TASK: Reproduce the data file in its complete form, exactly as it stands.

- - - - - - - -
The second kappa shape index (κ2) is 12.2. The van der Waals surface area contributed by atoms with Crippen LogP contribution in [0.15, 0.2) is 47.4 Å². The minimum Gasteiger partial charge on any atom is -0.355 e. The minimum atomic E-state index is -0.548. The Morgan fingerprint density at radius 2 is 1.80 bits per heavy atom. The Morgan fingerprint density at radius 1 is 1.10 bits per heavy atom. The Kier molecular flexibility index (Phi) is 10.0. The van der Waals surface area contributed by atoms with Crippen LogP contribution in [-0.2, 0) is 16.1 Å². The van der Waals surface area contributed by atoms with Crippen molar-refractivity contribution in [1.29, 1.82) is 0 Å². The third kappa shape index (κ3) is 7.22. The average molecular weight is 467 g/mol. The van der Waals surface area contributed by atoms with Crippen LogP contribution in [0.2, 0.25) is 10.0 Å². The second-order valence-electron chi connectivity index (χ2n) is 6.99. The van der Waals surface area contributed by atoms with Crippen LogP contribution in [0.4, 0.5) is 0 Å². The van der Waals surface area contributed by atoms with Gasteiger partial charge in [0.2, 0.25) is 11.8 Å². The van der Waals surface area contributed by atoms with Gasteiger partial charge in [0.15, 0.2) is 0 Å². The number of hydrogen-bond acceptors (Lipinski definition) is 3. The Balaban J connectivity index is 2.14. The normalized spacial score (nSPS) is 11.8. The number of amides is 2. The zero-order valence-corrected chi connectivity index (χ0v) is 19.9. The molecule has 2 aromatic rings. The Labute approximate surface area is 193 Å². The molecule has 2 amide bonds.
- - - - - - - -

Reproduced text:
The second kappa shape index (κ2) is 12.2. The van der Waals surface area contributed by atoms with Crippen LogP contribution in [0.15, 0.2) is 47.4 Å². The minimum Gasteiger partial charge on any atom is -0.355 e. The minimum atomic E-state index is -0.548. The Morgan fingerprint density at radius 2 is 1.80 bits per heavy atom. The Morgan fingerprint density at radius 1 is 1.10 bits per heavy atom. The Kier molecular flexibility index (Phi) is 10.0. The van der Waals surface area contributed by atoms with Crippen LogP contribution in [-0.2, 0) is 16.1 Å². The van der Waals surface area contributed by atoms with Crippen molar-refractivity contribution in [1.29, 1.82) is 0 Å². The third kappa shape index (κ3) is 7.22. The average molecular weight is 467 g/mol. The van der Waals surface area contributed by atoms with Crippen LogP contribution in [0.2, 0.25) is 10.0 Å². The second-order valence-electron chi connectivity index (χ2n) is 6.99. The van der Waals surface area contributed by atoms with Crippen LogP contribution in [0.4, 0.5) is 0 Å². The van der Waals surface area contributed by atoms with Gasteiger partial charge in [0.2, 0.25) is 11.8 Å². The van der Waals surface area contributed by atoms with Gasteiger partial charge in [0.15, 0.2) is 0 Å². The number of hydrogen-bond acceptors (Lipinski definition) is 3. The Balaban J connectivity index is 2.14. The normalized spacial score (nSPS) is 11.8. The number of amides is 2. The zero-order valence-corrected chi connectivity index (χ0v) is 19.9. The molecule has 2 aromatic rings. The Labute approximate surface area is 193 Å². The molecule has 2 amide bonds.